Magazine article The Spectator

The Creative Writing Controversy

Magazine article The Spectator

The Creative Writing Controversy

Article excerpt

It came as a bit of a shock to learn from Philip Hensher's review of Body of Work: 40 Years of Creative Writing at UEA (31 December) that there are now nearly 100 institutions of higher education in Britain offering a degree in Creative Writing.

I suppose for many it's a merry-go-round.

You get the degree and then you get a job teaching Creative Writing to other aspirants who get a degree and then a job teaching . . .and so it goes. This, after all, has been the way with art colleges for a long time.

I sometimes think I must be one of the few surviving novelists who has neither studied nor taught Creative Writing. I was, admittedly, long ago, a writer-in-residence at a couple of universities, had indeed the title of Creative Writing Fellow at one of them, but there was no Creative Writing course to teach. I was merely expected to make myself available to any students who were sufficiently interested to come and talk about writing with me, even to show me their work and invite comments. So I sat in a room and waited for callers.

At Edinburgh I was fortunate to be approached by some very talented students, among them Ian Rankin, James Meek and Kathleen Jamie. All were studying for degrees in traditional subjects: English Literature, History, Foreign Languages, Philosophy. Our meetings were enjoyable - for me anyway - but I doubt if I was of any great help to them. All would have become the writers they are if they had never met me. Indeed Kathleen Jamie's poetry had already won her a Gregory Award.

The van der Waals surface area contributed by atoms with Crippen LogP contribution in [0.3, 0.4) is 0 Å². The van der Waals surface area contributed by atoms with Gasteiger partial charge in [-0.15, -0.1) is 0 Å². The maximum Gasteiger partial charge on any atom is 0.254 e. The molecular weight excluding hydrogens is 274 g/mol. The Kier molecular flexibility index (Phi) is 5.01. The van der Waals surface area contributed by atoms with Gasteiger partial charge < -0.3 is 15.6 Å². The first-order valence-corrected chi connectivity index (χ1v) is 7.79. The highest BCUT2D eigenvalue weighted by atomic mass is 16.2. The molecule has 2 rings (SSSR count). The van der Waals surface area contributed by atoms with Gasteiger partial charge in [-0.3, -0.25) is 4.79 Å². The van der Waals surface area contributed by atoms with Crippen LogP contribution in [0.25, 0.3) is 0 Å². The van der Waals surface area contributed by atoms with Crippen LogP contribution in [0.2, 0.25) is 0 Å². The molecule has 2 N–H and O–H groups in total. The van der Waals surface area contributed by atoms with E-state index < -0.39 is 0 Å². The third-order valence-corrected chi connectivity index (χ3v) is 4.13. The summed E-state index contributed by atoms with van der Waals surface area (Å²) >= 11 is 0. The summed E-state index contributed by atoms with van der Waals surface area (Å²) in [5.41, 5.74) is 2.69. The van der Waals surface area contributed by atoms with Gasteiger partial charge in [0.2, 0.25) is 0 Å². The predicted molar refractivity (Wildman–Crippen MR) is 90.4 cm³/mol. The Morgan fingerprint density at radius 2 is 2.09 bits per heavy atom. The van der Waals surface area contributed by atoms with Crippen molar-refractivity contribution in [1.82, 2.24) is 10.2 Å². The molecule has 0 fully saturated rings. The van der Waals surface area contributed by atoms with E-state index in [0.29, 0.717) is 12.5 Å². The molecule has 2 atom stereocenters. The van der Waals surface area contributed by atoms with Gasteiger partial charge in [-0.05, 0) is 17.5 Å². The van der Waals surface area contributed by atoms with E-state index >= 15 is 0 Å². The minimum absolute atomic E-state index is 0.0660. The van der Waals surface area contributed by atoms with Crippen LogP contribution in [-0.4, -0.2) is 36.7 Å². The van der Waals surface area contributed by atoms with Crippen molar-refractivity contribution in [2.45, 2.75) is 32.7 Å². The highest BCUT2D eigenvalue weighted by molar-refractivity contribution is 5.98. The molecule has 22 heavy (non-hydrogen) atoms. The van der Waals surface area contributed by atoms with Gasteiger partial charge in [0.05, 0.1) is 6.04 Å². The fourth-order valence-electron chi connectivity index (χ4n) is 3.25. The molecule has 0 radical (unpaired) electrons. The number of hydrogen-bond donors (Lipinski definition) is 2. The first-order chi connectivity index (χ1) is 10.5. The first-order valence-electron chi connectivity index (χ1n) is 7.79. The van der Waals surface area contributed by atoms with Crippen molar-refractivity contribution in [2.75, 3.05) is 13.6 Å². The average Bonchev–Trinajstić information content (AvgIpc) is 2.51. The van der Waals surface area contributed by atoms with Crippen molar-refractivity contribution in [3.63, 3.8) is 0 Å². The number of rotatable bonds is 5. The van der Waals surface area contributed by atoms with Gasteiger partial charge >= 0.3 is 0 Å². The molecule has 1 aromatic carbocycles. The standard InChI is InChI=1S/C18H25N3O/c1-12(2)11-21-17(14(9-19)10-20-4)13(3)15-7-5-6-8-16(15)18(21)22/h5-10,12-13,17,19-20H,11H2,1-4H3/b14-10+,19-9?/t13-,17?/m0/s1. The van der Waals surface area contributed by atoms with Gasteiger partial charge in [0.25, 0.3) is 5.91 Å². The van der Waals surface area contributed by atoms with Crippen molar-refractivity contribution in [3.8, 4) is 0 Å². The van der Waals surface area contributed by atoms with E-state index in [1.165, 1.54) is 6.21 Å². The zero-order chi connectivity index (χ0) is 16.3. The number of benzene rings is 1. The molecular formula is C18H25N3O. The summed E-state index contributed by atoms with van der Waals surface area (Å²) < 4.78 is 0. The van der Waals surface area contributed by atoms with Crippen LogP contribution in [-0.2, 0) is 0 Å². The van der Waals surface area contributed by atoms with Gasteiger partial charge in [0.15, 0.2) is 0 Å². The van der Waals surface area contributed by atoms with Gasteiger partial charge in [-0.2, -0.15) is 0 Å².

According to Hensher, a good Creative Writing course can move a gifted but unconscious writer from the point where he says 'I don't know - it just seemed to come out like that' to where he can say, 'I see how I did this, and how I can do it again in different terms.'

Perhaps it can indeed do this. 'Writing, particularly of fiction, is', as he observes, 'a matter of dense craft. Characters are structured in particular ways.'

Certainly writing fiction is a craft. You have to consider questions like the point of view - though many good novelists have always switched this as seemed convenient to them. You seek to achieve a balance between narrative, dialogue (which should also often be narrative), reflection, description, sometimes analysis. …

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